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By Deb Quantock McCarey
Since 2011, when having bees became legal in Oak Park, the practice of keeping a backyard apiary here has taken flight.
That is a very beneficial thing for all of us, especially considering the plight of the honeybee in the last decade or so. The United States Department of Agriculture USDA
says it continues to be a mystery, and potentially devastating, in that Colony Collapse Disorder (CCD) "is a serious problem threatening the health of honey bees and the economic stability of commercial beekeeping and pollination operations in the United States.
In addition, despite a number of claims in the general and scientific media, says the USDA, a cause or causes of CCD have not been identified by researchers.
Because of that, many gardeners are beginning to do something tangible for the bees.
Earlier this year I actually took an intro to beekeeping class , and have been filling my landscape with pollinator attracting flowers, fruits, herbs and veggies.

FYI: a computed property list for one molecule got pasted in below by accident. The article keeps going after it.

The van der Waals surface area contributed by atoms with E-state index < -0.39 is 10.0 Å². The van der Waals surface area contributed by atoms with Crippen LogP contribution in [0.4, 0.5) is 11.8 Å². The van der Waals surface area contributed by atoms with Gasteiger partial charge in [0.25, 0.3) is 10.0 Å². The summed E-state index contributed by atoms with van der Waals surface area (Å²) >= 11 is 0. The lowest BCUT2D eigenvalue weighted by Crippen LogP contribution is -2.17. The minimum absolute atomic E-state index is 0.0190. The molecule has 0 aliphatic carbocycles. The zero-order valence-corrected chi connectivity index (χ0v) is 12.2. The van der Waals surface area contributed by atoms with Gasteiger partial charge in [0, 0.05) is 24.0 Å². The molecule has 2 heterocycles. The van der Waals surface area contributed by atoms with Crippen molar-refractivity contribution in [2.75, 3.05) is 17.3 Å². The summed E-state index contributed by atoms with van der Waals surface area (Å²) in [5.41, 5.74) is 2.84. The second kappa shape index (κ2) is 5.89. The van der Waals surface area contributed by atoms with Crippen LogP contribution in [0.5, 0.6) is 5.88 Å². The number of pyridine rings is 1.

Recently, when I was invited to take a road trip to Wayne, IL to step into the rural bee "out yard" of Oak Park beekeeper Harry Patterson, I, of course, was all abuzz about bee-ing there.
Beforehand, I found out that Harry has been a beekeeper for 30 years, going nose to stinger with bees in hives from Kane and DuPage County to here, the County of Cook.
On Saturday, August 23, "Harry the Beekeeper" will be one of the hands on attractions in Batavia at Red Oak's Nature Center's free family event, BugFest, which he says is geared to elementary age Kids.
If you miss that, be ready to run into this award-winning teacher, and Master's-level outdoor educator year-round giving his "Life of a Beekeeper" talk at local libraries, garden clubs, nursing homes and special interest group meetings.
He also enjoys sharing his love of bees at schools, nature centers, and now with little 'ole me, an urban gardener who in that moment became mesmerized by that buzzing hum of 80,000 of them.
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